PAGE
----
In 2012, Governor O’Malley led a campaign for the legalization of same-sex marriage. This led to the General Assembly passing a law permitting same sex marriage in February 2012. 52.5% of Maryland voters approved the law in a referendum on November 6, 2012. This was the first time marriage rights have been given to same-sex couples through a popular vote. It was a particularly significant change because Maryland was the first state to specifically define marriage as a union between a man and a woman in the early 1970s. The law took effect on January 1, 2013.
In 2007, the court found that the statutory ban on gay marriage was constitutional. However, last year, the Maryland Court of Appeals issued a decision in the case Port v. Cowan, which suggested the tides of opinion were changing.
Port v. Cowan arose when two women, Jessica Port and Virginia Anne Cowan, married in California in 2008 at a time when California recognized domestic same-sex marriages. The couple separated voluntarily for more than a year. About two years later, Port filed for divorce in the Circuit Court for Prince George’s County where she lived then. Cowan did not contest the divorce.
The court recognized that Port met the residency requirement for divorce, had separated from Cowan for more than one year, and didn’t hope to reconcile. However, the court denied the relief, solely on the basis that the marriage was not valid and was contrary to public policy in Maryland.
The women appealed the ruling asking the Maryland Court of Appeals to answer one question: “Must the Circuit Court grant a divorce to two people of the same sex who were validly married in another jurisdiction and who otherwise meet the criteria for divorce under Maryland law?” They argued that failing to recognize their marriage violated equal protection and due process. Nobody appeared at the Maryland Court of Appeals to argue otherwise.
The Maryland Court of Appeals explained that in deciding whether a foreign marriage is legal, the court employs the doctrine of “comity.” Comity is the principle that a jurisdiction recognizes the validity of another jurisdiction’s executive, judicial and legislative acts out of respect, rather than obligation. The court reasoned that this means Maryland applies the substantive law of the place where a marriage was formed in considering a foreign marriage.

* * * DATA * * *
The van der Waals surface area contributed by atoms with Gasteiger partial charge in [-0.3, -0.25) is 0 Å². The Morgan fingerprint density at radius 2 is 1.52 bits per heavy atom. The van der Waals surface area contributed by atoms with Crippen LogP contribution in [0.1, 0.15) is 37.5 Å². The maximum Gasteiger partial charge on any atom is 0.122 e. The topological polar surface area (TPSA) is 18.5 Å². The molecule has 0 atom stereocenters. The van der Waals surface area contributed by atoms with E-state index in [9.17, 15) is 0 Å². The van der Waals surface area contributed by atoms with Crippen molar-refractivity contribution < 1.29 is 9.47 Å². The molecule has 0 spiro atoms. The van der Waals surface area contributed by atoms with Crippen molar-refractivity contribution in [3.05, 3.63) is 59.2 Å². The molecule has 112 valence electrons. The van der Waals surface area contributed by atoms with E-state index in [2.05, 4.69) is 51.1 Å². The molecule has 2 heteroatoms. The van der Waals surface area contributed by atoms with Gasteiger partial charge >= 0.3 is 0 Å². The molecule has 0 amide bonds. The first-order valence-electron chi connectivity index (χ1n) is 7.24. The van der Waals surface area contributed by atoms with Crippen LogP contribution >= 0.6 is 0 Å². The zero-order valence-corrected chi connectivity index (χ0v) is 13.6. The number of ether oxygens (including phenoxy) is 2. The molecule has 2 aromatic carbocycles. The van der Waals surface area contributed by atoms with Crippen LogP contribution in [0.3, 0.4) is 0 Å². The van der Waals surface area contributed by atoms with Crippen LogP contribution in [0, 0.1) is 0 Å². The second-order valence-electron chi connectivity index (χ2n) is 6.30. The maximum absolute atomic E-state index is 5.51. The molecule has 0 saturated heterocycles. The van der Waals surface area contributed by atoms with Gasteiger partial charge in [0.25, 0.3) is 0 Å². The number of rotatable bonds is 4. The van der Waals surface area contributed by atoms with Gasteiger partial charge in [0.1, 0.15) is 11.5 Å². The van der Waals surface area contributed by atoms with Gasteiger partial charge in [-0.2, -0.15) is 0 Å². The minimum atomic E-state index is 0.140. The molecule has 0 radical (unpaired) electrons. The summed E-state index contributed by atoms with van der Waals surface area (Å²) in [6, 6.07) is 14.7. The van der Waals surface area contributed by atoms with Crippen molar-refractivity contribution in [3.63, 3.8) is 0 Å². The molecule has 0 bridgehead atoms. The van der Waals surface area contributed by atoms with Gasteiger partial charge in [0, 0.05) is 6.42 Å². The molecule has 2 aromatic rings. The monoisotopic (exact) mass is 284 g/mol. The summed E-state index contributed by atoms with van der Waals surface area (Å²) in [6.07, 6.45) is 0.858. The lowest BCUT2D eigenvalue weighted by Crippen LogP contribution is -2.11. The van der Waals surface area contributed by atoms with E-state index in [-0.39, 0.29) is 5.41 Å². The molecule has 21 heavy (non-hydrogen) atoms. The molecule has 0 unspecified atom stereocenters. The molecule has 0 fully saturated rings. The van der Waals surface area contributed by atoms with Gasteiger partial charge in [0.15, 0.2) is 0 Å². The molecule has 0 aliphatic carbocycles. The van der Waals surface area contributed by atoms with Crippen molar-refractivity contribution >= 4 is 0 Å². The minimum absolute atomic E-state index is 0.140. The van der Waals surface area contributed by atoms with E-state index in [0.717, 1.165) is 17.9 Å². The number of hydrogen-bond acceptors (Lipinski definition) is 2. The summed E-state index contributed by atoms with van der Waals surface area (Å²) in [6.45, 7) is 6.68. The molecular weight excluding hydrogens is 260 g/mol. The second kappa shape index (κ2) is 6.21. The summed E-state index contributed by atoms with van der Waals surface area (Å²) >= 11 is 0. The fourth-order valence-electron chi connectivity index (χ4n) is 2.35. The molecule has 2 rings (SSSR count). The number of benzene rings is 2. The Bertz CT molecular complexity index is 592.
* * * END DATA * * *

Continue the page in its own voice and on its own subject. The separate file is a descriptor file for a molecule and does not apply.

The court set forth an exception to comity: the marriage could not be repugnant to the public policy in Maryland. The public policy in Maryland was for Maryland courts to recognize liberally valid foreign marriages. Same-sex foreign marriages were not expressly forbade by the General Assembly. In fact, on eight different occasions, the General Assembly had chosen not to amend the law to expressly prevent same-sex foreign marriages. The court also noted that the standard for “repugnance” was set very high and that same-sex marriages did not meet it.
If you are dealing with family law matters such as same-sex marriage or divorce, the well being of your children may depend on hiring a qualified and knowledgeable attorney who can navigate the new rules for you. Contact lawyer Anthony Fatemi and his legal team for a legal consultation. They have years of experience in Maryland family law, including matters of divorce, prenuptial agreements, separation agreements, property distribution, custody arrangements, alimony, and domestic violence.